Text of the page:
1. Don't feel upset or disheartened - authors should send work to their proofreaders or alpha readers for an honest opinion.

    Around eighteen months ago, I wrote a story for NaNoWriMo 2011: I thought it was clever, a family torn apart by secrets by flicking between all the different characters. It had everything, gambling, adultery, a 16 year old son who ran off with the Russian au pair from the end of the road to Gretna Green, and the 18 year old daughter who was secretly pregnant. I thought the storyline was great and I didn't send it to a single proofreader, it was fine as I editted it.

    It wasn't. It had so many typographical and grammatical errors, it was embarrassing. Every comment said the same thing: shame about the English. I was mortified, and was even more mortified that it started to climb the iTunes charts. It got to the very top of the UK free iTunes chart. I had never felt a greater fraud, and unpublished it.

    I wasn't proud of my work; I should have been, but wasn't. If I had it proof-read and some guidance on it, I would probably be very proud of it now. I learned a lesson: honest feedback is to make my work better. People give up their time and help me progress in my writing.

    Sure, some of the criticism can be cutting, but they are not attacking me, but my work.

    So don't feel bad; we all need to have our over-inflated egos punctured a little from time to time. Or else, we might up like EL James.

  2. I have 2 blogs. My naughty one that you have read (Lyric's Tale) and my mommy one. Oddly enough I put more into my erotica one, why? Well because it is a side I hid for so long, that I felt shame about. If one read my mommy blog, I write there as well, definitely not in a niche as such because I run the gamut. But my erotica is my baby, my life breath, I am my own worst critic when it comes to it, always thinking I could have worded that different or this part needs to come out. I want the person to close their eyes and be there, in the mix. I love your writing, especially when you tap into the things here that we oft don't admit we think about, even if it is in passing..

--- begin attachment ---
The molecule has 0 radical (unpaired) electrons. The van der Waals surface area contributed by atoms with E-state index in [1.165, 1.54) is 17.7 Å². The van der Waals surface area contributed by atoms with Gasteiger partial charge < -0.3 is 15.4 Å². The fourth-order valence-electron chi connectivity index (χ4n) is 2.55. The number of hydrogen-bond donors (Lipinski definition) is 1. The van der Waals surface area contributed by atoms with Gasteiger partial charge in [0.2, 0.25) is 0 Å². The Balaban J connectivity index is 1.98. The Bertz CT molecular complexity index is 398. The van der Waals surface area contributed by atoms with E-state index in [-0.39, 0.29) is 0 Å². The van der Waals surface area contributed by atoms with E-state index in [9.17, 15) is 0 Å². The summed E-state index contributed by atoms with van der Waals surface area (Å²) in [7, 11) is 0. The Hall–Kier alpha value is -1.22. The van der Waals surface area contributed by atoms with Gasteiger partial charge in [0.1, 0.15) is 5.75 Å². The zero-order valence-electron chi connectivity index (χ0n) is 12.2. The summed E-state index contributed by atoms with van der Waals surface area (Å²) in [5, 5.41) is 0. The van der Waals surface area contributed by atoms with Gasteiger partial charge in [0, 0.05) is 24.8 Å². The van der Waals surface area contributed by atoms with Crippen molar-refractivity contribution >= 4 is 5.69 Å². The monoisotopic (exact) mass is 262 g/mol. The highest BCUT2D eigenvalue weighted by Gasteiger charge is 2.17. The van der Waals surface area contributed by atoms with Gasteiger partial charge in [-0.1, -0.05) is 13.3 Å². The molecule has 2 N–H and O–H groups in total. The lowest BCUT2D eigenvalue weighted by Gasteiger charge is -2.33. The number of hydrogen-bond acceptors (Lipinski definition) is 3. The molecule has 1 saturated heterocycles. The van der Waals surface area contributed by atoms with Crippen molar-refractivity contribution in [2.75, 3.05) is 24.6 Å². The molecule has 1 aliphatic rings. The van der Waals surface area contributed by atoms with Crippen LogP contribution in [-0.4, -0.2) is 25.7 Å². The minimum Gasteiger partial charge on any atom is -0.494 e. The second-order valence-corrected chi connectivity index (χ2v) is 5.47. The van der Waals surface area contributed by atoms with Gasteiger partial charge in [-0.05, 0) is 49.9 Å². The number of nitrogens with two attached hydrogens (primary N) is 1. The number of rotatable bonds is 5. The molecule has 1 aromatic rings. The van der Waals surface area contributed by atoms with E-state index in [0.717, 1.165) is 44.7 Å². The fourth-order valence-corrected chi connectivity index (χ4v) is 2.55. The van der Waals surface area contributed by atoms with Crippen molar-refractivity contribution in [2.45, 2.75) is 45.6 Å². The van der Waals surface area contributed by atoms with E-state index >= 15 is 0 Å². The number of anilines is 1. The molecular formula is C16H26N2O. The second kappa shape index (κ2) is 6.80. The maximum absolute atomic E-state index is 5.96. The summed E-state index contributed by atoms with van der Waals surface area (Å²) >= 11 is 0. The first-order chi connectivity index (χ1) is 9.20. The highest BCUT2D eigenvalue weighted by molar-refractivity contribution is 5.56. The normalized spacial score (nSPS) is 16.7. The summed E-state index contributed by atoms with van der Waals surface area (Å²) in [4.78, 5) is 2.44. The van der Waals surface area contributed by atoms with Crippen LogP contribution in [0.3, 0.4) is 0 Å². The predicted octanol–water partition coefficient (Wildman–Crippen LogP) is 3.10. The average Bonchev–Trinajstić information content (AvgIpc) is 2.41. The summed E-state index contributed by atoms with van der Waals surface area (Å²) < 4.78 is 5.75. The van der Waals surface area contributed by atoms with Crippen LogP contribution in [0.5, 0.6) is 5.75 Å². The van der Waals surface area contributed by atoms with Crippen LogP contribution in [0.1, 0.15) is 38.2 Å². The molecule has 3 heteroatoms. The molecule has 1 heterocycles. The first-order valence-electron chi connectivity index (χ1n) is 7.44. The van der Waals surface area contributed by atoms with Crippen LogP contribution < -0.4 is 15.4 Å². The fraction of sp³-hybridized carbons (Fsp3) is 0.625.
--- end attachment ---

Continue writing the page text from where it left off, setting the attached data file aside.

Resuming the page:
3. Always an interesting conundrum! I have more experience of this as an artist than as a writer, but good critique is worth having and alas harder to find these days than ever. People either want to make you feel good about what you have done ('My family say it's great' is a much heard refrain among the amateur artist!) or in the case of the internet are able to dismiss and denigrate with impunity. Literary editors have always been famously harsh and negative criticism is always hard to bear for anyone. As you have pointed out the ability to take criticism, good and bad is essential to the artist who wishes to truly progress and develop. To take it objectively, apply it, analyse it and accept or deny it based on it's incisiveness and merit. Bad criticism from someone whose opinion or taste you do not respect is an endorsement. Often an impartial view can highlight aspects of a work that could be improved or resolved, given with the luxury of overwiew without the burden of personal attachment and full absorption in the work. Having been a reluctant critic on occasion, I have found that there are positive ways to present rigorous criticism, without being personal or dismissive and good criticism should involve some dialogue, the critic offering possible avenues of resolution and the artist exploring them. And as pointed out, the worst reaction is always indifference so any other response is a success and the truth is that you'll learn more from a savaging than a ringing endorsement!

  4. Sometimes, because I write erotica, men who wish to attract me and arouse me, will write me some of their own. Often, it is pure rubbish with horrible usage of words that make you laugh instead of wet. So when these men ask me if I liked their work. If it aroused me, it is so hard for me to find the nicest way possible to say, no, it didn't, but I appreciate the effort. Sure, I could be nice and lie and just say that I enjoyed it and it did make me aroused, but then, that gets you the same results as faking an orgasm. The other person is lead to believe that what they are doing pleases and arouses you and they'll just keep doing it.

    xo mina